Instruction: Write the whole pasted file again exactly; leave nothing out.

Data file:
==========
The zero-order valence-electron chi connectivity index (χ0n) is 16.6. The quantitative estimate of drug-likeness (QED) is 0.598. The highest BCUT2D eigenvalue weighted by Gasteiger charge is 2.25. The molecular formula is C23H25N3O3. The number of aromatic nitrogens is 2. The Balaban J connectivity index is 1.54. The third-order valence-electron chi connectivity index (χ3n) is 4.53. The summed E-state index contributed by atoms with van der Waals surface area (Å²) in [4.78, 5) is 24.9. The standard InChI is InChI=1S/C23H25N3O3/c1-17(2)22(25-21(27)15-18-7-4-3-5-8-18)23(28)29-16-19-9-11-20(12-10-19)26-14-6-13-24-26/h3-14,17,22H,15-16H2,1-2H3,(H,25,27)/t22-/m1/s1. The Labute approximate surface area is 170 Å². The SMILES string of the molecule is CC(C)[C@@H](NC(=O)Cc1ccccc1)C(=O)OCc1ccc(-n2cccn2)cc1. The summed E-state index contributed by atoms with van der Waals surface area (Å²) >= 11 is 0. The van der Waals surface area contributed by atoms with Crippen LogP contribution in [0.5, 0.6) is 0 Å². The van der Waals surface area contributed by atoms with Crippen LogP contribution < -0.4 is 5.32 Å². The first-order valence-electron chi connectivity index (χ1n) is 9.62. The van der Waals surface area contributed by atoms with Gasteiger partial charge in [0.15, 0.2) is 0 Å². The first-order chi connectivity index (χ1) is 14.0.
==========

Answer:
The zero-order valence-electron chi connectivity index (χ0n) is 16.6. The quantitative estimate of drug-likeness (QED) is 0.598. The highest BCUT2D eigenvalue weighted by Gasteiger charge is 2.25. The molecular formula is C23H25N3O3. The number of aromatic nitrogens is 2. The Balaban J connectivity index is 1.54. The third-order valence-electron chi connectivity index (χ3n) is 4.53. The summed E-state index contributed by atoms with van der Waals surface area (Å²) in [4.78, 5) is 24.9. The standard InChI is InChI=1S/C23H25N3O3/c1-17(2)22(25-21(27)15-18-7-4-3-5-8-18)23(28)29-16-19-9-11-20(12-10-19)26-14-6-13-24-26/h3-14,17,22H,15-16H2,1-2H3,(H,25,27)/t22-/m1/s1. The Labute approximate surface area is 170 Å². The SMILES string of the molecule is CC(C)[C@@H](NC(=O)Cc1ccccc1)C(=O)OCc1ccc(-n2cccn2)cc1. The summed E-state index contributed by atoms with van der Waals surface area (Å²) >= 11 is 0. The van der Waals surface area contributed by atoms with Crippen LogP contribution in [0.5, 0.6) is 0 Å². The van der Waals surface area contributed by atoms with Crippen LogP contribution < -0.4 is 5.32 Å². The first-order valence-electron chi connectivity index (χ1n) is 9.62. The van der Waals surface area contributed by atoms with Gasteiger partial charge in [0.15, 0.2) is 0 Å². The first-order chi connectivity index (χ1) is 14.0.